On the weekend of January 19-20, 2007, GNRC-Israel welcomed the participants of its youth group, who will be meeting regularly once every month for the next five months.
It was a sunny day in the “Oasis of Peace” – the village of Neve Shalom (Hebrew) ~ Wahat al-Salam (Arabic), which is shortened below to NSWAS.
The group of eighteen participants (three more will probably join next time) gathered in the building of the PluralisticSpiritualCenter of the community where they met each other and their two facilitators.
The participants are 15 – 17 year olds, most of whom are living in the vicinity of NSWAS. Some are from the mixed Arab – Jewish towns of Ramle and Lod, and some grew up in the mixed Jewish – Arab community of NSWAS. Among the participants are Jews, Muslims and Christians. All are citizens of Israel.
The program seeks to develop in these young adults an awareness to the complexity of relations between Jews and Arabs in Israel. It will attempt to give them tools to develop their ability to take responsibility for their futures, and to work for a more just and peaceful reality in Israel. To accomplish these objectives, we will engage in a process of interfaith learning, ethics education and dialogue.
Each seminar will take place in a different location, with a connection between the theme of the seminar and the location. The location of the first seminar, in Neve Shalom ~ Wahat al-Salam, expressed the massage of the possibility to live together out of choice and with full respect for the national and religious identity of the other people.
In the first sessions, the participants got to know each other and the facilitators. One of the two facilitators, Vivienne Rabia, is a Palestinian Christian Israeli citizen born and raised in Ramle. The other, Rotem Mor, is a Jewish Israeli born and raised in Jerusalem.
In the first session, the group expressed their expectations, both of themselves and of the group experience. They said they hoped they would manage to listen to each other openly. They said they wanted to discuss a variety of subjects, with “important values” at the head of the list. They said they hoped to make new friends, and looked forward to enjoying new experiences. They decided on certain rules, such as respecting each other and refraining from hurting each other either physically or emotionally.
The meetings will be conducted simultaneously in Arabic and Hebrew, according to the language skills of the participants and thanks to the fact that both of the facilitators can understand and express themselves in both languages.
On Friday evening, time was set aside for informal social activities, including a dance party. One of the participants, Omer Shuster, arranged the music, and the youth club of NSWAS provided a comfortable venue for the party.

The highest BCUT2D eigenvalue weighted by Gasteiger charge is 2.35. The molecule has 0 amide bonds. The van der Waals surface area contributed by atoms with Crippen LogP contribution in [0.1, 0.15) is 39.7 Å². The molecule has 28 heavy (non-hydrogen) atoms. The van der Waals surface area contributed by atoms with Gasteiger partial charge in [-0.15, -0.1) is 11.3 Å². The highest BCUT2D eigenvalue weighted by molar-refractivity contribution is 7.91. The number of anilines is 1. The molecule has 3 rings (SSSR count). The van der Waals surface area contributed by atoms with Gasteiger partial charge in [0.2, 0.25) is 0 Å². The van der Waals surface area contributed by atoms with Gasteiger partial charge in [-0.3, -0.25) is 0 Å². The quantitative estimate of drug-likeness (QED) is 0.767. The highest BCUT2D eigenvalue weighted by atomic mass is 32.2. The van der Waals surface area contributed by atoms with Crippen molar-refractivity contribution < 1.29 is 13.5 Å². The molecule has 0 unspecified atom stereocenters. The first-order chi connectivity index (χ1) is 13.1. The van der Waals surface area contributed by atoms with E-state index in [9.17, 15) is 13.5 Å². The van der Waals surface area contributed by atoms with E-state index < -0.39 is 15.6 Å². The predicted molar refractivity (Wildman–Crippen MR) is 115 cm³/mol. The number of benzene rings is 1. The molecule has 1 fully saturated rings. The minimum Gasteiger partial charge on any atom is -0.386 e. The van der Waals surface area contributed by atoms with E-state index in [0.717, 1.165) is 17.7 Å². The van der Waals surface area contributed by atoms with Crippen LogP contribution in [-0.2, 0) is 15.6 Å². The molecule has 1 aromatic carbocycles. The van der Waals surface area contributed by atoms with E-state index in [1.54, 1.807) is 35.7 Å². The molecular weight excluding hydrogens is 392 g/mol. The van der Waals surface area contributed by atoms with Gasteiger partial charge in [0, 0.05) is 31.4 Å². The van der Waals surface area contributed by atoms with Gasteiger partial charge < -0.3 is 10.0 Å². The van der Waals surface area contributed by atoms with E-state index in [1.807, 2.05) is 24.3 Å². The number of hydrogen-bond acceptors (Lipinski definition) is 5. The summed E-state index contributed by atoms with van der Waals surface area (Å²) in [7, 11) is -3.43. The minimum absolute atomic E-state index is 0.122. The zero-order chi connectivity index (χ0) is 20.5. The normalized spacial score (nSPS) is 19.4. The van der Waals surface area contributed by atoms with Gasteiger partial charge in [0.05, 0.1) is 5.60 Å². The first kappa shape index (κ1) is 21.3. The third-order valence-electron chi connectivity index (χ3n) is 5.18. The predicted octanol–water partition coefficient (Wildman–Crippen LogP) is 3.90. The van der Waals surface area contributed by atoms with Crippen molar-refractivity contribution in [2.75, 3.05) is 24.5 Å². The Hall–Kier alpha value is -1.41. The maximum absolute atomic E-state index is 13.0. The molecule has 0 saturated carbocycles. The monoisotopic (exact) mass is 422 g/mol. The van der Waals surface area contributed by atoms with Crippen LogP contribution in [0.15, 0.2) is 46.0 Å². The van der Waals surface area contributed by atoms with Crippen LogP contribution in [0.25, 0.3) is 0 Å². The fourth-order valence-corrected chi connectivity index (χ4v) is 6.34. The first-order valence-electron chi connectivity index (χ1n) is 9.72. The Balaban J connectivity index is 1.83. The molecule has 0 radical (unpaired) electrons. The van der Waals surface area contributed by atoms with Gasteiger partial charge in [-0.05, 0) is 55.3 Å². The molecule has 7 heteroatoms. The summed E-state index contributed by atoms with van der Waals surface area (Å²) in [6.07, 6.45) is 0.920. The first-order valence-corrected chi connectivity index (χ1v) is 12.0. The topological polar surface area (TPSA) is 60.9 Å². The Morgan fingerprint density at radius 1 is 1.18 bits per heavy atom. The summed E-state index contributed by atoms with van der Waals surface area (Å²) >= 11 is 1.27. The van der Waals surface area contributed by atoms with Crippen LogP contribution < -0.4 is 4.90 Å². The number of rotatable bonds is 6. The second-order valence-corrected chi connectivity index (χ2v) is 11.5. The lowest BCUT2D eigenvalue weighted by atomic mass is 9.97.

Saturday morning was dedicated to introducing them to a spiritual exercise in deep listening and self-awareness. Dorit Shippin, a long time member of NSWAS and coordinator of the community’s Spiritual Centre, introduced the idea of silence and its connection with listening, self-understanding, understanding others, and peace. The exercise included a silent walk and a sitting session in the house of silence (Beit Doumia / Beit Sakinah) adjacent to the Spiritual Center Building.
In the second part of the morning we made a walking tour of NSWAS and then hiked through the fields to visit some sites of historical and religious interest. In the valley, we visited the Abbey of Latroun, where some twenty Trappist monks live a life of silence and prayer. NSWAS was established upon lands originally leased from this Abbey. More recently, thanks to the good will of the abbot, Father Paul Saouma, and the Abbey’s generosity, a large portion of the leased land was gifted to the village. We all entered the church together. The Christians in the group felt comfortable while the others found this to be a new and strange experience. A Jewish participant inquired about the garb of the monks. From the Abbey, we continued to the next site – the ancient Christian holy site of Emmaus, which is cared for today by a resident lay and monastic Roman Catholic community.
We learned that this site, like many others in our homeland, has a history in which Judaic, Christian and Islamic elements are interwoven. There are Second Temple period Jewish tombs, Roman baths, early and crusader period Christian churches, and a Muslim cemetery. From a resident monk, who also has considerable knowledge of archeology, we learned more about the site’s history, and particularly the Christian interest in it, since it is a leading candidate for the location of a key New Testament story. The story states that, in Emmaus, Jesus re-appeared before his disciples after his crucifixion. Later, we spoke of the more recent history of the place. The area was the site of the large Palestinian village called Imwas, which, together with the villages of Yalu & Beit Nuba, was completely demolished by the Israeli army from the second day of the 1967 war (also known as the Six Day War), its inhabitants expelled and deported.
The afternoon was dedicated to lunch and rest, followed by a concluding session. There, the members of the group expressed their satisfaction with the program and their enjoyment with each others’ company. Their experiences,together will be the basis for more discussions in the future meetings, around the questions of identity, religion, spirituality, respect for the other, war, peace and reconciliation.
The next meeting will take place on February 16-17, in the city of Jaffa, by the Mediterranean Sea.